MY TRAINING CV
“Knowing others is intelligence;
knowing yourself is true wisdom.
Mastering others is strength;
mastering yourself is true power.”
Lao Tze, Dao de Jing
10th Mon (green belt) British Judo
1st Kyu (Brown and white belt) World Karate Federation under Sensei Jim Lewis (8th Dan)
Trained in Jodo (stick fighting) and Iado (sword drawing) under Sensei Jim Lewis (8th Dan)
Club president Imperial College Karate 2006/7
WING CHUN KUNG FU
5th Rank under Master Andrew Sofos (SAS Martial Arts)
Instructor Under Master Andrew Sofos teaching at Imperial College, UCL and SAS HQ
Club president Imperial College Kung Fu 2007/8
Founder and lead instructor of Queen Mary Kung Fu Society
YANG STYLE TAI CHI
17 years training experience under Master Dr Mark Green
Founder and lead instructor of Silwood Park Tai Chi Club
Awarded the title of Sifu by Master Dr Mark Green
OTHER CHINESE ARTS
8 years experience with Xing Yi Chuan (under Master Paul Whitrod and Li Quan)
Red sash in Fujian White Crane under Master Dennis Ngo
Training in Guo Style Bagua, Chow Gar and Baji Chuan.
15 years of Qi Gong and meditation practice (standing, walking and lying)
STRENGTH AND CONDITIONING COACH
6 years experience training under the barbell
Advanced lifter by strength standards with current 2020 lifts: squat 160kg, Deadlift 230kg, bench 120kg and 90kg press
Certified strength and conditiong coach with St Mary's Univeristy
Competitive strongman in the 105kg and 95kg weight classes.
Well educated with PhD in biology and Bayesian statistics at Queen Mary University
Qualified Geographic Profiling Anlayst with the Manchester Metropolitan Police.
Moderately succesful (but unfufilling) career in tech as a data scientist (reaching the level of principle data scientist)
Karate training at Imperial College Karate Club circa 2006
Karate training at the Imperial College Club circa 2006
Karate training at Imperial College Karate Club circa 2006
“When I let go of what I am, I become what I might be.”
― Lao Tzu, Dao De Jing
Starting with Judo
I have been involved with and fascinated by martial arts since I was a child. My very first experiences were with the more readily available and widely practised Japanese martial arts. The first style I learned was Judo and I credit it with teaching me the lifelong skill of learning to roll and fall with confidence. I trained hard and earned a junior green belt before I had an early traumatic experience when I injured a training partner during a supervised practice session. While I left Judo behind and briefly considered giving up the martial arts, the interest it awakened within me meant that I was soon to return to training.
Training really begins: The Karate Years
I took up Shotokan Karate as I was older first in Guildford before continuing my training at Imperial College London under the supervision of Sensei Jim Lewis (8th Dan). I consider Sensei Lewis to be my first and formative instructor. He was a man of few words but led by example, focussing on relentless training of the basic movements, seeking perfection in kata and prioritising complete commitment in fighting applications. Sensei Lewis embodied the spirit of the samurai and was completely honest about the purpose of his art.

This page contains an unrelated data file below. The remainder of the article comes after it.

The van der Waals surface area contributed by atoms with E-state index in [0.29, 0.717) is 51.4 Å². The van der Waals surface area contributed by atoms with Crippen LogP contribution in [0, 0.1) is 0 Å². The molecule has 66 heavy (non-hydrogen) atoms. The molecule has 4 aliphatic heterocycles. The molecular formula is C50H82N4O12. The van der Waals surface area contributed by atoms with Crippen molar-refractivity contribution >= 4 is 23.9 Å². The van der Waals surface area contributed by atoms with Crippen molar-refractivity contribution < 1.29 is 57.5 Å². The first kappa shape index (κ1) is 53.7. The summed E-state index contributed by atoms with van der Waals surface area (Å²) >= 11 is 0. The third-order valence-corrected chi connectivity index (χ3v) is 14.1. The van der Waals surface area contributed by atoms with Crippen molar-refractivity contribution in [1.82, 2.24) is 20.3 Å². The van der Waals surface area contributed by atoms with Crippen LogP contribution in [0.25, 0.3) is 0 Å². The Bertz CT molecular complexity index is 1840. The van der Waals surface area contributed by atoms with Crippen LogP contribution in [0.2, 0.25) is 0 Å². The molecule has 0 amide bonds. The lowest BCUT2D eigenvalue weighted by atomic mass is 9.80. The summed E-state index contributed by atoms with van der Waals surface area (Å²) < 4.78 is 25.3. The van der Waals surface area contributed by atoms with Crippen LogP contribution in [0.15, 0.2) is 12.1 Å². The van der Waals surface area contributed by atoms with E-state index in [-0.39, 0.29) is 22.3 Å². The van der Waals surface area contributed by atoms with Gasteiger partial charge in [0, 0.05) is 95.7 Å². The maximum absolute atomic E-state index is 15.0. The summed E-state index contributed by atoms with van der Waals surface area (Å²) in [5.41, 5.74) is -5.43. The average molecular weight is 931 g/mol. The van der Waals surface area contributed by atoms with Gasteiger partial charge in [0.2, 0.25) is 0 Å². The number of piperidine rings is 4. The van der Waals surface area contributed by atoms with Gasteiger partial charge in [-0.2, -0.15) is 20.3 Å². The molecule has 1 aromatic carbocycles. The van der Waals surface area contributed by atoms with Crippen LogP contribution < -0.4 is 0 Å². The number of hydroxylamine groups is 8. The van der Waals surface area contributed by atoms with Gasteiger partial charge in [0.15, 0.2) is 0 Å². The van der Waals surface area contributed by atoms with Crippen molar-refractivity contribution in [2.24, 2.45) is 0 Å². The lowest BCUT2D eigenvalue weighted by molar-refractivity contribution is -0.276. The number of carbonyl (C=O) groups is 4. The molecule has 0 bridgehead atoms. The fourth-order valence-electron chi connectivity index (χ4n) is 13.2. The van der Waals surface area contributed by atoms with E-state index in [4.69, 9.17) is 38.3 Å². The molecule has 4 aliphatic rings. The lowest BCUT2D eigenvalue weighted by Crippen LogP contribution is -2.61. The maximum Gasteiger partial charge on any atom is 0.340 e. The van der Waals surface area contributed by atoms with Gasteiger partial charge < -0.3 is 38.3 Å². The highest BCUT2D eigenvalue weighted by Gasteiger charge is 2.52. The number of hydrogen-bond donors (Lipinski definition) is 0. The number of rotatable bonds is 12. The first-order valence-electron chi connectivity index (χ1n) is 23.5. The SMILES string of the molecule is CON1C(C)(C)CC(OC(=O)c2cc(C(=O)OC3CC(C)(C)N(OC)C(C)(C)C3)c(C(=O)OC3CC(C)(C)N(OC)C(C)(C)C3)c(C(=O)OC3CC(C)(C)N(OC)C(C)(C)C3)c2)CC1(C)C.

I trained relentlessly under Sensei Lewis, practising every day, attending World Karate Federation (WKF) retreats and seminars and I also took up the supplementary arts of Jodo (stick fighting) and Iado (sword drawing and cutting). My hard work and commitment paid off and I was elected president of the Imperial college Karate club in the 2006/7 academic year. I reached 1st Kyu (the grade before black belt) in my time at Imperial before, in my final year, I began to suffer from a debilitating overuse injury in my shoulder (which we shall return to later).
Eyes opened to the art: Wing Chun Kung Fu
At the same time as training diligently in the Japanese arts, I was still curious about what other martial arts styles had to offer. At the freshers fair at Imperial College I watched a demonstration of Wing Chun Kung Fu by Master Andrew Sofos. I had never seen anything like it, the speed of the hands and the agility of the footwork where nothing like the large powerful movements I was practising in Karate. I was enthralled and had to know more. I joined the Wing Chun club and started training diligently with the senior instructors Vicky Bloodsworth and John Kinley. I still learning Kung Fu and I was amazed that when we practised drills like sticking hands, and in free applications, the instructors were able to move quickly, and easily defeat me. This came to a head later when, as my confidence grew from my karate sparring and I started free fighting in Wing Chun, I found I was easily swatted aside by Wing Chun practitioners that had trained for less years than I had. My ego was definitely bruised as I was a proud karate practitioner but I committed to training both arts to improve my skills.
Over training and Injury
All of the hard training in both Karate and Wing Chun (10 sessions a week at the peak of my university practice) and a no pain no gain push on mindset, had turned a small muscle imbalance into a serious overuse injury. The imbalance in my shoulder musculature was so severe that the shoulder joint was grinding the muscles, tendons and soft tissue inside my shoulder, resulting in internal bruising. I had huge bruises all over my shoulder after training, as if I had been pummelled in hard sparring but the damage was coming from within my own body! My neck and shoulders all locked up, I couldn't sleep and the pain got so bad I could not even sit through a one hour lecture without leaving to move and stretch my shoulders. I looked for medical help but was unwilling to go under the knife to remove all the scar tissue around the joint with what, I was told, was likely to have little chance of offering significant improvement. The experience of speaking with the surgeon left me feeling dejected. They made it clear to me that I had no future in any athletic activity, suggesting stopping all martial arts, seeing a physio and doing yoga. I was devastated and fell into the first bout of depression in my life. Going from being incredibly active to inactive and having to give up on my black belt grading and Wing Chun training, was crushing to my 21 year old self.